Preeti S.Manaktala’s Being Immortal gives us a sneak peek into how a hallucination can be a curse. A sweet tale of a small loving family, Preeti has beautifully kept the readers engaged with the plot. A gripping tale filled with vacillating emotions Being Immortal lives up to its title.

Cover Image by Chrysanthemum Chronicles

In Your Bloody Eyes by Rashmi Agrawal is another eerie story of love and betrayal set up in the world of gizmos and gadgets. The author has done a brilliant job with the theme and the settings in the story. Reading the story one is transported to modern times where technology is dominating.

Preethi Warrier Fly With Me Love, is a spellbinding story in the collection that leaves the readers with a feeling of sadness and sympathy. The author creates pathos in the hearts of the readers with the events that come up in the tale successfully.

Moushmi Bhattacharjee’s A Complot on the Foothills, brings out the nitty-gritty of the administration and politics. A contemporary tale that brings about the happenings in today’s social environment.

The Fulcher House Mystery by Zainab M.M is another short story that leads us into mysterious terrains. The plot and the language of the author keep the reader hooked till the end as the mystery is solved.

Forbidden written by Nandita De nee Chatterjee, who has also diligently edited the anthology. Her story talks about a brave heart who lived to protect others. Her simple narratives with profound descriptions simply talk about her mastery over the words.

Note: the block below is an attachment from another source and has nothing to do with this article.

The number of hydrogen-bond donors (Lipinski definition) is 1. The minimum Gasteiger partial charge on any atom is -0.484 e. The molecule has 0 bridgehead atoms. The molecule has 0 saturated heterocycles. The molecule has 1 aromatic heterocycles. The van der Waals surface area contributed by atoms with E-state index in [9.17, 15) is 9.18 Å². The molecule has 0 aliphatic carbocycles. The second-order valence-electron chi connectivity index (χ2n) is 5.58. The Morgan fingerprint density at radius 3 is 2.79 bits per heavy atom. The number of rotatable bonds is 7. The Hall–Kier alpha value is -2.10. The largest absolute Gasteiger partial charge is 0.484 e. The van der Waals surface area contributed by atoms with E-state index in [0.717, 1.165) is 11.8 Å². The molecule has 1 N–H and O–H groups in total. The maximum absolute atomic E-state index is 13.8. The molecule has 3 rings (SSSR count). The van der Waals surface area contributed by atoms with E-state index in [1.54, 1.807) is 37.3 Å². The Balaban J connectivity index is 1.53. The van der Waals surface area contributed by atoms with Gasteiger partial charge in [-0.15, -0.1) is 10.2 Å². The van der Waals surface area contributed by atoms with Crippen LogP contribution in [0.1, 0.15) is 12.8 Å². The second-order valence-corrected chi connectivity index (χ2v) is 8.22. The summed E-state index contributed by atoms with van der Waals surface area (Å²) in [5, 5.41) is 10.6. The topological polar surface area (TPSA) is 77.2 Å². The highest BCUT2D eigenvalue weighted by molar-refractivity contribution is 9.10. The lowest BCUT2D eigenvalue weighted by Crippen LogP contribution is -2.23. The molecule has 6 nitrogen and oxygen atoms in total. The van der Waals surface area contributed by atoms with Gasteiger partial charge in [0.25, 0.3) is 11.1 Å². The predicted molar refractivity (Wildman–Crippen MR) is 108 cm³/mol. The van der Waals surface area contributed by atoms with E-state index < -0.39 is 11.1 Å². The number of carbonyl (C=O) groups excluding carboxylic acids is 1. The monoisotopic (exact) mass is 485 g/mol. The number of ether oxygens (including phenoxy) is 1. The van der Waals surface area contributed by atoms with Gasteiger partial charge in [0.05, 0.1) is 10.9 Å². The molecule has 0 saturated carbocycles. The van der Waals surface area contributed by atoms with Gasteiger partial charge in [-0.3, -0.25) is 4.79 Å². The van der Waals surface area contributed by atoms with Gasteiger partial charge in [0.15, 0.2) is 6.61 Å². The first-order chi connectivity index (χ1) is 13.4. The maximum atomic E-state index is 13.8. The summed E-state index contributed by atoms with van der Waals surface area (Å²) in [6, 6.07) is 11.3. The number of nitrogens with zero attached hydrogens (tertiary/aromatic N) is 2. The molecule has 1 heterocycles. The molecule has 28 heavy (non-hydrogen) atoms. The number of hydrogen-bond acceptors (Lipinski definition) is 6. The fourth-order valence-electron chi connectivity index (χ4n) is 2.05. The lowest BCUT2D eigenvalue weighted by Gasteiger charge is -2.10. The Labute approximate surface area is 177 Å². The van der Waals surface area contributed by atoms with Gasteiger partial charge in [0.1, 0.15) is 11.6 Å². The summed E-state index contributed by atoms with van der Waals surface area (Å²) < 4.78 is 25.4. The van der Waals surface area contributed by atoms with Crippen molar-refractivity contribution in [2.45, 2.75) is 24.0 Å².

The stories from Macabre Tales are not just the fear caused by ghosts or apparitions but the stories play through the readers' heads and hearts letting trepidations set in. The book is full of drama, romance, suspense, adventure, heartbreaks, and love loaded with uncanny elements.

The beauty of each story is that all the stories are relatable. The writing style of each writer is unique. The authors have conscientiously made effort not to exaggerate the fear factor but have brought it out in a very profound and subtle manner with the delicate use of words.

Last but not least as the blurb says “Horror is not the thing this year, macabre tales are!”

Review by Associate Editor Shristee Singh from Cc.